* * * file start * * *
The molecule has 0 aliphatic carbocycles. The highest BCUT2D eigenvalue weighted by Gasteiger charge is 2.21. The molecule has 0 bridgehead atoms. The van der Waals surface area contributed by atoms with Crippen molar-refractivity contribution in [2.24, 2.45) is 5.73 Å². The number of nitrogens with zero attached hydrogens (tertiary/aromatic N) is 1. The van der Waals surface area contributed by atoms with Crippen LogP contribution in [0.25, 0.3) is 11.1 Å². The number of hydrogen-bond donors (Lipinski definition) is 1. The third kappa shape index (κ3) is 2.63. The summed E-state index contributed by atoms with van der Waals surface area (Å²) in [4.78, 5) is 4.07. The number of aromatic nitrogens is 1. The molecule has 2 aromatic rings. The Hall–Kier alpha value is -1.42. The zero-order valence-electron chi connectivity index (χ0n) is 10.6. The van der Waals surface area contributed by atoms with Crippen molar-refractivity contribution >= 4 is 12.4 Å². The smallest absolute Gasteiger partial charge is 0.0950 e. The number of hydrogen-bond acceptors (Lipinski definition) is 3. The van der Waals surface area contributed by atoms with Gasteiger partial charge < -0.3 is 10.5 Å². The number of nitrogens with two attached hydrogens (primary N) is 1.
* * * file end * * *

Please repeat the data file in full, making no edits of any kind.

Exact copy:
The molecule has 0 aliphatic carbocycles. The highest BCUT2D eigenvalue weighted by Gasteiger charge is 2.21. The molecule has 0 bridgehead atoms. The van der Waals surface area contributed by atoms with Crippen molar-refractivity contribution in [2.24, 2.45) is 5.73 Å². The number of nitrogens with zero attached hydrogens (tertiary/aromatic N) is 1. The van der Waals surface area contributed by atoms with Crippen LogP contribution in [0.25, 0.3) is 11.1 Å². The number of hydrogen-bond donors (Lipinski definition) is 1. The third kappa shape index (κ3) is 2.63. The summed E-state index contributed by atoms with van der Waals surface area (Å²) in [4.78, 5) is 4.07. The number of aromatic nitrogens is 1. The molecule has 2 aromatic rings. The Hall–Kier alpha value is -1.42. The zero-order valence-electron chi connectivity index (χ0n) is 10.6. The van der Waals surface area contributed by atoms with Crippen molar-refractivity contribution >= 4 is 12.4 Å². The smallest absolute Gasteiger partial charge is 0.0950 e. The number of hydrogen-bond acceptors (Lipinski definition) is 3. The van der Waals surface area contributed by atoms with Gasteiger partial charge < -0.3 is 10.5 Å². The number of nitrogens with two attached hydrogens (primary N) is 1.